Mothers and Fathers Know Best

Mothers and Fathers Know Best

The Wilder Foundation is seeing results with a new anti-poverty program that empowers low-income family members.

The St. Paul-based Amherst H. Wilder Foundation began testing an innovative approach to support families living in poverty in 2016. By joining with other sites around the United States, Wilder became the second Midwest participant in the Family Independence Initiative (FII), a national project aimed at upending conventional approaches to ameliorate poverty.

FII’s program design responds to evidence that many social and human service programs fail to build sustained prosperity for low-income people and families. Instead, they result in a continuing cycle of poverty. Founder and president Mauricio Lim Miller, a first-generation immigrant, believes that radically different approaches are needed.

The program structure for FII is based on Miller’s research, in which he followed families who had overcome poverty and observed their behaviors. He learned that these families relied on support and resources from extended family and friends. Through these close connections, low-income families could learn from the ways more prosperous families accessed and developed financial resources. He also saw that these families benefitted from mutual support networks for help with transportation, chores and child care, as well as navigating systems in schools and community organizations.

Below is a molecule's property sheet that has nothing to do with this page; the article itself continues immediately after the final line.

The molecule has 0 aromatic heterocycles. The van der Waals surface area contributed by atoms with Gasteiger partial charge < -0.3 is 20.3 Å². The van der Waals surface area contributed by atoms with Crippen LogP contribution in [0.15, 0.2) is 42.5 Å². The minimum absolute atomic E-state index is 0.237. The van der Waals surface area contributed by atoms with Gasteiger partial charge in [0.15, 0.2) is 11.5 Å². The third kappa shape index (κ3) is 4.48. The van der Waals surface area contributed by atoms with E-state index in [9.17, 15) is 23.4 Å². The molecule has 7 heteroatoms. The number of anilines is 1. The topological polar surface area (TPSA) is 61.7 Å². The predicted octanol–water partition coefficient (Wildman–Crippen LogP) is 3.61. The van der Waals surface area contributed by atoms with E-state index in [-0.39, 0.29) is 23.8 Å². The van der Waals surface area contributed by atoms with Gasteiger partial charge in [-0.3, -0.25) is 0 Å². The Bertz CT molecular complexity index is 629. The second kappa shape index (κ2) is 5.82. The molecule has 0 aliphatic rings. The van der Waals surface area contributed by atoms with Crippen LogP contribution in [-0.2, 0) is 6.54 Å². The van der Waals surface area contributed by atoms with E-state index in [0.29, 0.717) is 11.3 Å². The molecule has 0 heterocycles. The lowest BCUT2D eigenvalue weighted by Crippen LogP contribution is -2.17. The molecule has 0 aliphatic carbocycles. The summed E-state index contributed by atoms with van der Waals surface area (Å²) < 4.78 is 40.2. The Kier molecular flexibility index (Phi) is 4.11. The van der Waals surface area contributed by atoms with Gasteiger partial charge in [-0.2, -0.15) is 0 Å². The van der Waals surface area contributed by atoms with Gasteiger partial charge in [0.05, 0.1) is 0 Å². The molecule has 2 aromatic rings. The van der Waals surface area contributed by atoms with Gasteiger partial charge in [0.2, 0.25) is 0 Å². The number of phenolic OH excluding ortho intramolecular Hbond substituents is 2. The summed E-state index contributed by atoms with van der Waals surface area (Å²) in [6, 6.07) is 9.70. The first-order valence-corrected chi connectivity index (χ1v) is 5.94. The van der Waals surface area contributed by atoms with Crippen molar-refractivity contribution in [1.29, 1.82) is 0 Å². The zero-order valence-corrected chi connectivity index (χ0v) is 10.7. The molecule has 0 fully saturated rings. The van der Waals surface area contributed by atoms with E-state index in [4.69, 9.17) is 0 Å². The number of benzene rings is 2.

Miller established FII in 2001 to apply his research. He was awarded a MacArthur “genius” grant in 2012 for the documented success of FII, mainly in Miller’s home community of Oakland, California.

FII’s premise is that when given choices, capital and connections, families know best the kinds of services and support they need to prosper. FII operates as an alternative to the top-down service delivery approach of many private and government programs. Those begin with an interview with a caseworker and referrals to specialists or enrollment in rule-bound social service programs.

In contrast, FII acts more like a creative learning exchange where families can share ideas and information. They aren’t directed by service-delivery professionals, and their actions are based on family initiatives and individual goals. FII helps establish cohorts of six to eight families who meet regularly and work together to establish relationships and provide mutual support. Cohorts recruit their own members from within existing networks and based on interest in participation.

During monthly meetings, the cohort group members convene themselves, take notes and determine their own activities. FII program staff are hands-off, acting as connectors, advocates and “story-gatherers,” and they help create the data tools that will document progress.

Wilder Foundation’s Janayah Bagurusi, director of family supportive housing, says, “All of us have a network of support we rely on for encouragement, for help when things are not going well, for celebration. The FII cohorts do this for each other, while building relationships, sharing ideas and helping each other.”